Opinions may obviously differ from one person to another, but we think the 2020 Volkswagen Atlas Cross Sport looks pretty good with its wide stance and relatively low roofline, along with its creased wheel arches, giving it a brawny posture. Like a three-row Atlas that has been training regularly at the gym for the past year. And in this category, the ruggedness of an SUV’s design is just as important as its versatility.
Speaking of muscle, the 2020 Volkswagen Atlas Cross Sport includes all-wheel drive as standard in Canada, and is available with one of two engines. The base turbocharged, 2.0-litre four cylinder develops 235 horsepower and 258 pound-feet of torque, while the 3.6-litre narrow-angle V6 produces 276 hp and 266 lb.-ft.
The 2.0-litre turbo is up to the task of moving this 4,300-pound crossover along swiftly, and although it’s relatively well-mannered, it isn’t as smooth as refined as the VR6. Simply put, empty-nesters who drive mostly around town can be happy with the four-pot engine, but if the vehicle is frequently loaded with occupants, the six will be a better option. In addition, the latter can tow up to 2,268 kg (5,000 lbs.) while the four’s max rating is set at 907 kg (2,000 lbs.).
There are no differences in suspension and steering tuning between the two Atlas variants, so even though the Cross Sport has the word “sport” in its name, it doesn’t boast more dynamic driving characteristics than the regular Atlas.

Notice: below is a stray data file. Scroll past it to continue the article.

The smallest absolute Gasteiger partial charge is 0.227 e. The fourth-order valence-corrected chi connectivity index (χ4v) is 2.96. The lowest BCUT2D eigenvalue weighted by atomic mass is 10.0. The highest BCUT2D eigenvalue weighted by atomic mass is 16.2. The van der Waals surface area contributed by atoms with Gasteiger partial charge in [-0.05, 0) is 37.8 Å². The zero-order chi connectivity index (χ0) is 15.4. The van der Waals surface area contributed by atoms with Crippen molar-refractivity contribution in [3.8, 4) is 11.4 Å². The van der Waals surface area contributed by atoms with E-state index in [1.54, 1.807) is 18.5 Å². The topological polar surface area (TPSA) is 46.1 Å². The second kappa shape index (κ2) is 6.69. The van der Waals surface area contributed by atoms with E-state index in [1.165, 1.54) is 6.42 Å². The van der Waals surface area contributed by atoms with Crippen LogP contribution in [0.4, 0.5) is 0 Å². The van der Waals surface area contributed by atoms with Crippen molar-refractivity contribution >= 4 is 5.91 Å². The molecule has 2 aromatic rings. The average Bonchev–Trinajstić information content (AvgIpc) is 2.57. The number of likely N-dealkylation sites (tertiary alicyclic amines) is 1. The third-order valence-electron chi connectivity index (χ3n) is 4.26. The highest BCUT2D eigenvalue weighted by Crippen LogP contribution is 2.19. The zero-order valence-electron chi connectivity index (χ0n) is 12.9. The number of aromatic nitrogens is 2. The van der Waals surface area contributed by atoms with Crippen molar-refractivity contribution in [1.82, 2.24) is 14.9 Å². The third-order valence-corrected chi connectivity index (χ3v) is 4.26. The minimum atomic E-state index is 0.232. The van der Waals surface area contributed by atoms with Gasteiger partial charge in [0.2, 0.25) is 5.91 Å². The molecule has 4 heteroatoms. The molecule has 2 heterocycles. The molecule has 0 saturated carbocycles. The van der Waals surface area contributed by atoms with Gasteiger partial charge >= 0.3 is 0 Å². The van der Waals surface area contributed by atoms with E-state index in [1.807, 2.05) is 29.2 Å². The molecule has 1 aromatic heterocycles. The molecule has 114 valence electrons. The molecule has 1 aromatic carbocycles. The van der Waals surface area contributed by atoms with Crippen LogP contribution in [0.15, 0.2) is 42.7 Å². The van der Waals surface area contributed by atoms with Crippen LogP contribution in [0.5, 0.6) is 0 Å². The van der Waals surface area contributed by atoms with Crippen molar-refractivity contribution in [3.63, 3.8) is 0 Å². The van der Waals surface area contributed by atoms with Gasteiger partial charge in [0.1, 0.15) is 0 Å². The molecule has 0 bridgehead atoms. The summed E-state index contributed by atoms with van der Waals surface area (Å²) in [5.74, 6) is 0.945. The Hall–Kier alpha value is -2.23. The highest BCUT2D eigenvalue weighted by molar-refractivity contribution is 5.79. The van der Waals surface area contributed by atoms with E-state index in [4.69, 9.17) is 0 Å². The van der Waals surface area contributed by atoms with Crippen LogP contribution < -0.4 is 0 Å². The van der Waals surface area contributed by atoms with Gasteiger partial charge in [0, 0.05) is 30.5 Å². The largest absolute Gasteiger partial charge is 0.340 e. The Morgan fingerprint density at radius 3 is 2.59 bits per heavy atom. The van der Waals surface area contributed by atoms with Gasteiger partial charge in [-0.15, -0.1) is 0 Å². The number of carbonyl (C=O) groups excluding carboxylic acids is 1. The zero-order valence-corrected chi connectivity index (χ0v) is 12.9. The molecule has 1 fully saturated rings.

What would be great is if the 2020 Volkswagen Atlas Cross Sport would be more fuel efficient. With a combined city/highway rating of 12.7 L/100 km, the only rival that consumes more gasoline is the archaic 4Runner. Even the 2.0-litre engine in the VW is a hog with a combined average of 11.7 L/100 km, while its four-cylinder competition consumes between 10.0 and 10.7. Still, Volkswagen Canada figures that the base engine will account for 30% to 35% of Cross Sport sales.
That’s not the only gripe we have with the Cross Sport. Some interior materials look and feel low-rent, although many of those are placed in areas below our general line of sight. Our opinion may be negatively influenced by the fact that the old Touareg was a more premium vehicle—but a more expensive one, too.
Its price ranges from $38,995 to $54,495 before tacking on freight and delivery charges of $1,885. An R-Line appearance package is available for an extra $1,690. Standard features include blind spot monitoring, autonomous emergency braking and heated front seats, but the $47,395 V6 Comfortline seems to be the best deal overall, with adaptive cruise control, dual-zone climate control, a power liftgate and a heated steering wheel.
Overall, the 2020 Volkswagen Atlas Cross Sport is a fine two-row midsize SUV. It looks sporty, it drives well and it’s got plenty of interior space. But while it stands out in its segment from a design perspective, it’s not more affordable than its competitors, and will end up costing more in fuel. Then again, since the three-row Atlas is doing well, we see no reason why the two-row variant shouldn’t.